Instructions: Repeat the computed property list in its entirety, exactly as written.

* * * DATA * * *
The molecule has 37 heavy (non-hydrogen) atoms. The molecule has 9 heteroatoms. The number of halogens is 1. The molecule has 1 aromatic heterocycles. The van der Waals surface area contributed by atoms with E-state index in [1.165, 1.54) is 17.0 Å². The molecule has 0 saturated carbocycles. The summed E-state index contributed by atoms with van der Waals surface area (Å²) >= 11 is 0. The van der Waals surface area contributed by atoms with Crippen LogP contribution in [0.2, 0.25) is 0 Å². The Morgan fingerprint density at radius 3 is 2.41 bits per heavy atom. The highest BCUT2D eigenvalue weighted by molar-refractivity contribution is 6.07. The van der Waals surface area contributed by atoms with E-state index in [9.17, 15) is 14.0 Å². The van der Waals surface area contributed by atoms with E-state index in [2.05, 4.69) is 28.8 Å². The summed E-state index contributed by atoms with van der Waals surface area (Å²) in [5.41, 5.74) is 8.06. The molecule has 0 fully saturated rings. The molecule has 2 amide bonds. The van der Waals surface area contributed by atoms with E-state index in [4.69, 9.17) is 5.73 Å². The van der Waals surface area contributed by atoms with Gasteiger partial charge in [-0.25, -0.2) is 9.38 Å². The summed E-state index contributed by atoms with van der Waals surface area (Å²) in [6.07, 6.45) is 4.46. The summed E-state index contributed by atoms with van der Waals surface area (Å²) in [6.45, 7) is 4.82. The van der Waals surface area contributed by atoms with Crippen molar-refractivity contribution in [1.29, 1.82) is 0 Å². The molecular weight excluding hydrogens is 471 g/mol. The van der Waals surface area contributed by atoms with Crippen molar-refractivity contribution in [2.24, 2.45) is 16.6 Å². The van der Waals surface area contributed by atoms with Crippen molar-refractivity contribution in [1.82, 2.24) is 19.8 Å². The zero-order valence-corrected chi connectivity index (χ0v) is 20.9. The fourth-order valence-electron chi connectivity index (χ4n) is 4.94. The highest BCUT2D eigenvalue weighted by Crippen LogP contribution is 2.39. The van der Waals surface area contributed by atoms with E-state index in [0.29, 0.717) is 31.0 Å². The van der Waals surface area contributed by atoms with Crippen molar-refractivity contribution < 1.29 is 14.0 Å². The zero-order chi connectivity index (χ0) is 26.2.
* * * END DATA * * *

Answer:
The molecule has 37 heavy (non-hydrogen) atoms. The molecule has 9 heteroatoms. The number of halogens is 1. The molecule has 1 aromatic heterocycles. The van der Waals surface area contributed by atoms with E-state index in [1.165, 1.54) is 17.0 Å². The molecule has 0 saturated carbocycles. The summed E-state index contributed by atoms with van der Waals surface area (Å²) >= 11 is 0. The van der Waals surface area contributed by atoms with Crippen LogP contribution in [0.2, 0.25) is 0 Å². The Morgan fingerprint density at radius 3 is 2.41 bits per heavy atom. The highest BCUT2D eigenvalue weighted by molar-refractivity contribution is 6.07. The van der Waals surface area contributed by atoms with E-state index in [9.17, 15) is 14.0 Å². The van der Waals surface area contributed by atoms with E-state index in [2.05, 4.69) is 28.8 Å². The summed E-state index contributed by atoms with van der Waals surface area (Å²) in [5.41, 5.74) is 8.06. The molecule has 0 fully saturated rings. The molecule has 2 amide bonds. The van der Waals surface area contributed by atoms with E-state index in [4.69, 9.17) is 5.73 Å². The van der Waals surface area contributed by atoms with Gasteiger partial charge in [-0.25, -0.2) is 9.38 Å². The summed E-state index contributed by atoms with van der Waals surface area (Å²) in [6.07, 6.45) is 4.46. The summed E-state index contributed by atoms with van der Waals surface area (Å²) in [6.45, 7) is 4.82. The van der Waals surface area contributed by atoms with Crippen molar-refractivity contribution in [1.29, 1.82) is 0 Å². The molecular weight excluding hydrogens is 471 g/mol. The van der Waals surface area contributed by atoms with Crippen molar-refractivity contribution in [2.24, 2.45) is 16.6 Å². The van der Waals surface area contributed by atoms with Crippen molar-refractivity contribution in [1.82, 2.24) is 19.8 Å². The zero-order valence-corrected chi connectivity index (χ0v) is 20.9. The fourth-order valence-electron chi connectivity index (χ4n) is 4.94. The highest BCUT2D eigenvalue weighted by Crippen LogP contribution is 2.39. The van der Waals surface area contributed by atoms with E-state index in [0.29, 0.717) is 31.0 Å². The van der Waals surface area contributed by atoms with Crippen molar-refractivity contribution < 1.29 is 14.0 Å². The zero-order chi connectivity index (χ0) is 26.2.